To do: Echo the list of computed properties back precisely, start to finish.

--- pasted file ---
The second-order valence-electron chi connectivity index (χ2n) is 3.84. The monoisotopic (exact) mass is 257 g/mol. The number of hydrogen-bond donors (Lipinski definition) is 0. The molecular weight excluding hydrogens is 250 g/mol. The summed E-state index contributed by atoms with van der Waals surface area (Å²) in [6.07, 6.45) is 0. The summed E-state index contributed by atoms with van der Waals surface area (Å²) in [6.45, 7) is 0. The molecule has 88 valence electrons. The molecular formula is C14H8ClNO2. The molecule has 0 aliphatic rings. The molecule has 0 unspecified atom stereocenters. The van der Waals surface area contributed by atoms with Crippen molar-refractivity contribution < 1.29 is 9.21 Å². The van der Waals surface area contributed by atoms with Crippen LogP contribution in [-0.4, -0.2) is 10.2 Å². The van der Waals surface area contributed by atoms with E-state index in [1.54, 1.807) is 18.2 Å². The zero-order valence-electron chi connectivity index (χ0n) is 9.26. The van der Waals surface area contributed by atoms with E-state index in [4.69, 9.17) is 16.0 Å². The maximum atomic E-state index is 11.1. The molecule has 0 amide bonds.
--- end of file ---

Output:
The second-order valence-electron chi connectivity index (χ2n) is 3.84. The monoisotopic (exact) mass is 257 g/mol. The number of hydrogen-bond donors (Lipinski definition) is 0. The molecular weight excluding hydrogens is 250 g/mol. The summed E-state index contributed by atoms with van der Waals surface area (Å²) in [6.07, 6.45) is 0. The summed E-state index contributed by atoms with van der Waals surface area (Å²) in [6.45, 7) is 0. The molecule has 88 valence electrons. The molecular formula is C14H8ClNO2. The molecule has 0 aliphatic rings. The molecule has 0 unspecified atom stereocenters. The van der Waals surface area contributed by atoms with Crippen molar-refractivity contribution < 1.29 is 9.21 Å². The van der Waals surface area contributed by atoms with Crippen LogP contribution in [-0.4, -0.2) is 10.2 Å². The van der Waals surface area contributed by atoms with E-state index in [1.54, 1.807) is 18.2 Å². The zero-order valence-electron chi connectivity index (χ0n) is 9.26. The van der Waals surface area contributed by atoms with E-state index in [4.69, 9.17) is 16.0 Å². The maximum atomic E-state index is 11.1. The molecule has 0 amide bonds.